Que Pasa: The Best of the Fania All-Starsby Fania All-Stars
Twenty-five years after their inception, this long-overdue best-of demands a reevaluation of the Latin music phenomenon known as the Fania All-Stars. Not to be confused with the legendary conglomeration of salsa stars that packed Yankee Stadium in 1973, '75, and '76, the Fania All-Stars on record were much more than a celebration of Latin music's traditions. Instead, the All-Stars were its future, the sound of a New York City on fire -- literally, at times -- with racial and class turmoil, a city crushed under economic crises, a city that, like Latin music, would have to reinvent itself to survive. But the soundtrack to New York in the late '70s, of which these records were a ubiquitous ingredient, was pure muscle. Even if the experimental bent of the All-Stars, led by Johnny Pacheco, Ray Barretto, Papo Lucca, Roberto Roena, and a raft of others, produced its share of tepid jazz fusion, it's hard to ignore the might of these players. Take "Ella Fue," a crossover-minded Spanglish groover with glistening guitar courtesy of Eric Gale. Even this late-'70s coke-den contender stands up straight when the montuno hits, and the mighty horn section -- including Barry Rogers, Luis "Perico" Ortiz, and Randy Brecker -- takes over. Other tracks show the All-Stars -- always conceived of as a Latin version of the Beatles, even dubbing their 1979 effort Cross Over -- hitting hard on more traditional material. "Juan Pachanga," delivered by Ruben Blades and featuring Steve Winwood, is a dance classic; "Los Bravos" is a descarga that delivers the live energy of this masters' session. But oh, the experiments. Jazz guitarist Gale is everywhere here, delivering Santana-like solos and stone-funk riffs that color these tracks a deeper shade of brown. Vibraphones splashed by Louie Ramirez counter 1,001 strings, heavily deployed -- this was the era of the SalSoul Orchestra, as well. Traps drumming pushes the clave all over the place, echoing the Cuban innovations of Changuito a decade before, largely unheard. "Que Pasa?" rides a reggae groove on the plunging, popping bass of Bobby Valentin, with a Spanglish chorus. Purists will balk at this music, as they did a quarter century ago. But the audacity of Pacheco and his cohorts is nothing less than the blueprint of a Latin pop more than a few 21st-century artists thought they were making up. Que Pasa? is worth more than a double-take.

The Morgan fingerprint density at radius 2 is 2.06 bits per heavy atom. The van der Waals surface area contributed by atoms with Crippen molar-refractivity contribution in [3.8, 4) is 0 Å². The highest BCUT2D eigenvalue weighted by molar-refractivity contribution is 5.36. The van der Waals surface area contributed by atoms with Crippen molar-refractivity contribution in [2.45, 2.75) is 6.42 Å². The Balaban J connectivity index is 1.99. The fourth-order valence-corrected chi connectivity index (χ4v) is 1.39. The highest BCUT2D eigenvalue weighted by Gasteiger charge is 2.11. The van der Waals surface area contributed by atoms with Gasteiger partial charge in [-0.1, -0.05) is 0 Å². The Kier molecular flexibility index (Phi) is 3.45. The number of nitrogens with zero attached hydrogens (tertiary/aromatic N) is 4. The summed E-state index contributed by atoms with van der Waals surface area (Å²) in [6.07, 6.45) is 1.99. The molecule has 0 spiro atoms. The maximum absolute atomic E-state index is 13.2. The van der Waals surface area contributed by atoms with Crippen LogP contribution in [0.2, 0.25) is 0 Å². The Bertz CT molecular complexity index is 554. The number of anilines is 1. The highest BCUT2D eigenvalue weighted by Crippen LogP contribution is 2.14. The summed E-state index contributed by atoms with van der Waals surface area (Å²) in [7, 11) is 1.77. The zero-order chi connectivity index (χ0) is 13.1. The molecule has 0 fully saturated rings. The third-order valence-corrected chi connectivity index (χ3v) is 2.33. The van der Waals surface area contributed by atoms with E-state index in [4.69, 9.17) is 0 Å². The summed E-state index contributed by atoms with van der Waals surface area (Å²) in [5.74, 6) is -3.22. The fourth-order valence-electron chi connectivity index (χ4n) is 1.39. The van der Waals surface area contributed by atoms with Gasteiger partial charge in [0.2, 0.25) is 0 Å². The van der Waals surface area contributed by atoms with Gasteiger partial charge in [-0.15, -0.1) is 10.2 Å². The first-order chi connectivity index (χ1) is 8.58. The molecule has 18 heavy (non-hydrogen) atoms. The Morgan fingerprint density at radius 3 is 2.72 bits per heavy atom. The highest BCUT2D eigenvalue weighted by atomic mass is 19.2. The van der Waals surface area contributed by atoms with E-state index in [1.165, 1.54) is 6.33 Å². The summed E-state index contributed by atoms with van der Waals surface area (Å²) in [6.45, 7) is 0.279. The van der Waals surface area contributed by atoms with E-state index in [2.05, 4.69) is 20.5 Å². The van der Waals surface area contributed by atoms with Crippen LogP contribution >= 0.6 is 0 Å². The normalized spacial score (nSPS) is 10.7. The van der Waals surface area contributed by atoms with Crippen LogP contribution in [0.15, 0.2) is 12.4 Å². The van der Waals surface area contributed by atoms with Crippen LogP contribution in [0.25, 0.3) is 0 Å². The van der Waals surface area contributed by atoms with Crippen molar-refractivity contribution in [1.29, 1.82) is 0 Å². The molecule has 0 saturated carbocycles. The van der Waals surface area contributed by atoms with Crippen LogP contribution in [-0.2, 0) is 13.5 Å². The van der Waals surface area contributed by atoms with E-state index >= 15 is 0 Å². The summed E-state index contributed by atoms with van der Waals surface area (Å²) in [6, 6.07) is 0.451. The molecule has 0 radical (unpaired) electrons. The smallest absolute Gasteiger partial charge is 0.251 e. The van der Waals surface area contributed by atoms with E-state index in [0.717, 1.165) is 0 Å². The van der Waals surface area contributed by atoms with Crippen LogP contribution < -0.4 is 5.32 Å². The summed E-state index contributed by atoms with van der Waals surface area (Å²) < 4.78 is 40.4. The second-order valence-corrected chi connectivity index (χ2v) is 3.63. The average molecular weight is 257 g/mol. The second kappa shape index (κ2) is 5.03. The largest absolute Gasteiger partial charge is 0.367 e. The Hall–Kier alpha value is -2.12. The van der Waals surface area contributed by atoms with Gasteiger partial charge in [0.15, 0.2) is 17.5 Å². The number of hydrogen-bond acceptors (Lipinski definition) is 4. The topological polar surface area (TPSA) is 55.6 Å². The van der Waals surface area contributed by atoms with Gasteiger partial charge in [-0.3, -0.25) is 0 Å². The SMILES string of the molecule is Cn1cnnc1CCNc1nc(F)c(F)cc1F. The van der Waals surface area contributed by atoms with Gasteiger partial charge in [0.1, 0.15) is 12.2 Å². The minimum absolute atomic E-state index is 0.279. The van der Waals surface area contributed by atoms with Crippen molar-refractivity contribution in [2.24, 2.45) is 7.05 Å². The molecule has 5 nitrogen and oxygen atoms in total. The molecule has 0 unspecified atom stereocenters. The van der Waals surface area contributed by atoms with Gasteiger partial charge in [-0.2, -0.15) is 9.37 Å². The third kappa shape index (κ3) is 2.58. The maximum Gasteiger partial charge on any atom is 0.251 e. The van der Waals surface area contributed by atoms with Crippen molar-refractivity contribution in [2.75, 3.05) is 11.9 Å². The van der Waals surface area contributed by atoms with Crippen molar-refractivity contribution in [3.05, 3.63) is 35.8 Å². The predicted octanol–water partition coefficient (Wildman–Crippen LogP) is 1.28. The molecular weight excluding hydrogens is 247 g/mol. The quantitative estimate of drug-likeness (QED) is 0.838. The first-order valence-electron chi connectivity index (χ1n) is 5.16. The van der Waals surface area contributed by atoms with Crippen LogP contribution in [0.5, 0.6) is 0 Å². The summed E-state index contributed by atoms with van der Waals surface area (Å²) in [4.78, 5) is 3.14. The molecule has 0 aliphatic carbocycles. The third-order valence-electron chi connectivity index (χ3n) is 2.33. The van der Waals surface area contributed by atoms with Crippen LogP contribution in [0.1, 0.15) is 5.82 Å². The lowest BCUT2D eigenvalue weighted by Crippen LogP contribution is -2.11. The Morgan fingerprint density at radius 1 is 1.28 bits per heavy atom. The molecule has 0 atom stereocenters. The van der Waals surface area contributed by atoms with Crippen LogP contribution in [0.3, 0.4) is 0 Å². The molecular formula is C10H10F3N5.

- Release Date:
- Sbme Special Mkts.
Performance CreditsFania All-Stars Primary Artist
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